Background - Bachmann's bundle (BB) is considered to be the main route of interatrial conduction and to play a role in development of atrial fibrillation (AF). The goals of this study are to characterize the presence of conduction disorders in BB during sinus rhythm and to study their relation with AF. Methods and Results - High-resolution epicardial mapping (192 unipolar electrodes, interelectrode distance: 2 mm) of sinus rhythm was performed in 185 patients during coronary artery bypass surgery of whom 13 had a history of paroxysmal AF. Continuous rhythm monitoring was used to detect postoperative AF during the first 5 postoperative days. In 67% of the patients, BB was activated from right to left; in the remaining patients from right and middle (21%), right, central, and left (8%), or central (4%) site. Mean effective conduction velocity was 89 cm/s. Conduction block was present in most patients (75%; median 1.1%, range 0-12.8) and was higher in patients with paroxysmal AF compared with patients without a history of AF (3.2% versus 0.9%; P=0.03). A high amount of conduction block (>4%) was associated with de novo postoperative AF (P=0.02). Longitudinal lines of conduction block >10 mm were also associated with postoperative AF (P=0.04). Conclusions - BB may be activated through multiple directions, but the predominant route of conduction is from right to left. Conduction velocity across BB is around 90 cm/s. Conduction is blocked in both longitudinal and transverse direction in the majority of patients. Conduction disorders, particularly long lines of longitudinal conduction block, are more pronounced in patients with AF episodes.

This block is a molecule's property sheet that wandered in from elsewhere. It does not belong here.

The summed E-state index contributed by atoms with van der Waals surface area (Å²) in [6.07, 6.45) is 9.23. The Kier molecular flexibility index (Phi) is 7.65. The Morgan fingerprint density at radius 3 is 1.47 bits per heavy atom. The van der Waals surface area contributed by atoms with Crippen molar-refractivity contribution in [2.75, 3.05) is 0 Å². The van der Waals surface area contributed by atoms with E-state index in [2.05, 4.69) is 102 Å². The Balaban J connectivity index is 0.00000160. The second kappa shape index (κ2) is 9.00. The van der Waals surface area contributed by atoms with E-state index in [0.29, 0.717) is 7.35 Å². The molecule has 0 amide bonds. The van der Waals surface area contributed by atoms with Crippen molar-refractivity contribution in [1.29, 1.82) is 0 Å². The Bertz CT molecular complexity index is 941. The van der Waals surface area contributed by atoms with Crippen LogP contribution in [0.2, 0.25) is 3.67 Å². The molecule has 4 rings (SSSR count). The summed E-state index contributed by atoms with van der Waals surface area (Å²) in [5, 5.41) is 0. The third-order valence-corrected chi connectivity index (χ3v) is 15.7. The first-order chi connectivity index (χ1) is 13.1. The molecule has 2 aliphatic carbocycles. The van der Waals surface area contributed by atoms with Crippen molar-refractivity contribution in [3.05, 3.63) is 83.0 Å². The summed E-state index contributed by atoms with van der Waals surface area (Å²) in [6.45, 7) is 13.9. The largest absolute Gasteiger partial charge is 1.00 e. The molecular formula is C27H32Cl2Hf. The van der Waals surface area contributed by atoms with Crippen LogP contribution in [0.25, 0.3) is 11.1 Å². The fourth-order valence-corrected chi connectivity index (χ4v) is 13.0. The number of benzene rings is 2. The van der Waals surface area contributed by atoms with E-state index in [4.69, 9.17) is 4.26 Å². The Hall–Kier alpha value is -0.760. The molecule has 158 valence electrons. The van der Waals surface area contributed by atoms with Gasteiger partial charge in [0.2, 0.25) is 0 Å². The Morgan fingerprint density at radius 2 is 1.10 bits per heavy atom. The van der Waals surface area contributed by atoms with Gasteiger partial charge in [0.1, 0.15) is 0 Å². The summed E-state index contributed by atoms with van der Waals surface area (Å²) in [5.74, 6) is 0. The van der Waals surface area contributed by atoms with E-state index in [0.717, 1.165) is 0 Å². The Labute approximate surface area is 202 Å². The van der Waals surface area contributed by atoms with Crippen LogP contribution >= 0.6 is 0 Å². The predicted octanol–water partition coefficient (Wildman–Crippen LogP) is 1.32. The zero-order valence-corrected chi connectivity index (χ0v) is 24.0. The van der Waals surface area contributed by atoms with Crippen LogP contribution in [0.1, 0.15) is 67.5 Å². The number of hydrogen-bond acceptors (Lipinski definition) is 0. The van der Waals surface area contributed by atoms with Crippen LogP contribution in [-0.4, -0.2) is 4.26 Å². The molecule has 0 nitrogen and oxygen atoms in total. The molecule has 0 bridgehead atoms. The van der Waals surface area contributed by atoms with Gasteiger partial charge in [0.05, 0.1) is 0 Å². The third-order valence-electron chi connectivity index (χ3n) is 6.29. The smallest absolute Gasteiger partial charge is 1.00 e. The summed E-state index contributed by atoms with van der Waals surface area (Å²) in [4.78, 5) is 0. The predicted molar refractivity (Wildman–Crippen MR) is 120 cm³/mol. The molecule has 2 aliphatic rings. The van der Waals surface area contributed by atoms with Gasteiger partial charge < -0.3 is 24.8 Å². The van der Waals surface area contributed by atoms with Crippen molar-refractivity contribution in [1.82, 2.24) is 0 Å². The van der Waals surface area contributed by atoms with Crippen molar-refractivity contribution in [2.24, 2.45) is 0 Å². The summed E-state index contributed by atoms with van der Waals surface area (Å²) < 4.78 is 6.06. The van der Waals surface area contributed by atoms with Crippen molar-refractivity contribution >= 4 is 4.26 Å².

atrial fibrillation, Bachmann's bundle, electrophysiology, mapping, sinus rhythm,
Circulation. Arrhythmia and Electrophysiology
Department of Cardio-Thoracic Surgery

Teuwen, C.P, Yaksh, A, Lanters, E.A.H, Kik, C, van der Does, J.M.E, Knops, S.P, … de Groot, N.M.S. (2016). Relevance of Conduction Disorders in Bachmann's Bundle During Sinus Rhythm in Humans. Circulation. Arrhythmia and Electrophysiology, 9(5). doi:10.1161/CIRCEP.115.003972